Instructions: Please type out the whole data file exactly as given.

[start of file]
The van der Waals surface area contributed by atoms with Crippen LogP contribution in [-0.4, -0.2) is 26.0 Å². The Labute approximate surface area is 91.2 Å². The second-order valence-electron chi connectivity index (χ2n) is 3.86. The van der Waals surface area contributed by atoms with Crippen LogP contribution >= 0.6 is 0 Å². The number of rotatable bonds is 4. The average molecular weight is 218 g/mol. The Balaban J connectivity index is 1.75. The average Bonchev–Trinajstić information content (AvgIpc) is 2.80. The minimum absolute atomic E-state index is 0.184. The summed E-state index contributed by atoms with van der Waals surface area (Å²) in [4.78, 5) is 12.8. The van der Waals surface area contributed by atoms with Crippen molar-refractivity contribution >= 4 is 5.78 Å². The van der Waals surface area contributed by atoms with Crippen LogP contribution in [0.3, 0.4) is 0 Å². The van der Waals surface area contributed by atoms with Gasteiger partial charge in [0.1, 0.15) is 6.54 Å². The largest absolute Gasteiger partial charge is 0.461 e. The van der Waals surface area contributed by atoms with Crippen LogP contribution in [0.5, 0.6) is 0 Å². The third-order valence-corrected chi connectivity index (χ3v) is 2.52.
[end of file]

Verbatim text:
The van der Waals surface area contributed by atoms with Crippen LogP contribution in [-0.4, -0.2) is 26.0 Å². The Labute approximate surface area is 91.2 Å². The second-order valence-electron chi connectivity index (χ2n) is 3.86. The van der Waals surface area contributed by atoms with Crippen LogP contribution >= 0.6 is 0 Å². The number of rotatable bonds is 4. The average molecular weight is 218 g/mol. The Balaban J connectivity index is 1.75. The average Bonchev–Trinajstić information content (AvgIpc) is 2.80. The minimum absolute atomic E-state index is 0.184. The summed E-state index contributed by atoms with van der Waals surface area (Å²) in [4.78, 5) is 12.8. The van der Waals surface area contributed by atoms with Crippen molar-refractivity contribution >= 4 is 5.78 Å². The van der Waals surface area contributed by atoms with Crippen LogP contribution in [0.3, 0.4) is 0 Å². The van der Waals surface area contributed by atoms with Gasteiger partial charge in [0.1, 0.15) is 6.54 Å². The largest absolute Gasteiger partial charge is 0.461 e. The van der Waals surface area contributed by atoms with Crippen LogP contribution in [0.5, 0.6) is 0 Å². The third-order valence-corrected chi connectivity index (χ3v) is 2.52.